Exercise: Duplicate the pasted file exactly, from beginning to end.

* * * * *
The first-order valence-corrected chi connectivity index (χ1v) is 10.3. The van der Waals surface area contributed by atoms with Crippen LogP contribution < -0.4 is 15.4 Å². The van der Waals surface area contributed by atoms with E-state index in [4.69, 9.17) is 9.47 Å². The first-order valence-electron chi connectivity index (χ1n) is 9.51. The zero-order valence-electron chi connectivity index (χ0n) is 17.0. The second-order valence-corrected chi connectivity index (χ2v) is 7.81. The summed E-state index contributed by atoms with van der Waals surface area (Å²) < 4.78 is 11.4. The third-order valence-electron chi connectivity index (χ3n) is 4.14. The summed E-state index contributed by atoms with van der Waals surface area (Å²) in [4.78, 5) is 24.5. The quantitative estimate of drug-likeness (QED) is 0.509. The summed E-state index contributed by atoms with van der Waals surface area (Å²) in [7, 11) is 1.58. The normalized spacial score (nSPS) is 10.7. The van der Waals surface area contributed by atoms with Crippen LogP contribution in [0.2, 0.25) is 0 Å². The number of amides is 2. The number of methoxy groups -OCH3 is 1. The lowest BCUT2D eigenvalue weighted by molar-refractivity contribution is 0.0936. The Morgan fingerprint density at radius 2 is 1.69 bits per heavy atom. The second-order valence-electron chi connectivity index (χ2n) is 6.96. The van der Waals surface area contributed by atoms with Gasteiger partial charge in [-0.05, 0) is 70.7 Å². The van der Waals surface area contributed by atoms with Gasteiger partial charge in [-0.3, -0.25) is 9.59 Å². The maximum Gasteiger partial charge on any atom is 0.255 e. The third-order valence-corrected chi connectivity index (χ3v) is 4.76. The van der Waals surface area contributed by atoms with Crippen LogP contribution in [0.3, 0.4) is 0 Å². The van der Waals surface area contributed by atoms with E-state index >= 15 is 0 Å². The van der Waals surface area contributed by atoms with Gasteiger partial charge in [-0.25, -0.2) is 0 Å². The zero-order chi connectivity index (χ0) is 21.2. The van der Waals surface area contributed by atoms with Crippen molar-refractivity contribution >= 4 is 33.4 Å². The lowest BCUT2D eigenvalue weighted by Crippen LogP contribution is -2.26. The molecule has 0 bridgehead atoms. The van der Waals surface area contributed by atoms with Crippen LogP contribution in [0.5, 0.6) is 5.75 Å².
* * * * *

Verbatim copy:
The first-order valence-corrected chi connectivity index (χ1v) is 10.3. The van der Waals surface area contributed by atoms with Crippen LogP contribution < -0.4 is 15.4 Å². The van der Waals surface area contributed by atoms with E-state index in [4.69, 9.17) is 9.47 Å². The first-order valence-electron chi connectivity index (χ1n) is 9.51. The zero-order valence-electron chi connectivity index (χ0n) is 17.0. The second-order valence-corrected chi connectivity index (χ2v) is 7.81. The summed E-state index contributed by atoms with van der Waals surface area (Å²) < 4.78 is 11.4. The third-order valence-electron chi connectivity index (χ3n) is 4.14. The summed E-state index contributed by atoms with van der Waals surface area (Å²) in [4.78, 5) is 24.5. The quantitative estimate of drug-likeness (QED) is 0.509. The summed E-state index contributed by atoms with van der Waals surface area (Å²) in [7, 11) is 1.58. The normalized spacial score (nSPS) is 10.7. The van der Waals surface area contributed by atoms with Crippen LogP contribution in [0.2, 0.25) is 0 Å². The number of amides is 2. The number of methoxy groups -OCH3 is 1. The lowest BCUT2D eigenvalue weighted by molar-refractivity contribution is 0.0936. The Morgan fingerprint density at radius 2 is 1.69 bits per heavy atom. The second-order valence-electron chi connectivity index (χ2n) is 6.96. The van der Waals surface area contributed by atoms with Gasteiger partial charge in [-0.05, 0) is 70.7 Å². The van der Waals surface area contributed by atoms with Gasteiger partial charge in [-0.3, -0.25) is 9.59 Å². The maximum Gasteiger partial charge on any atom is 0.255 e. The third-order valence-corrected chi connectivity index (χ3v) is 4.76. The van der Waals surface area contributed by atoms with Crippen LogP contribution in [0.3, 0.4) is 0 Å². The van der Waals surface area contributed by atoms with E-state index >= 15 is 0 Å². The van der Waals surface area contributed by atoms with Gasteiger partial charge in [-0.25, -0.2) is 0 Å². The zero-order chi connectivity index (χ0) is 21.2. The van der Waals surface area contributed by atoms with Crippen molar-refractivity contribution >= 4 is 33.4 Å². The lowest BCUT2D eigenvalue weighted by Crippen LogP contribution is -2.26. The molecule has 0 bridgehead atoms. The van der Waals surface area contributed by atoms with Crippen LogP contribution in [0.5, 0.6) is 5.75 Å².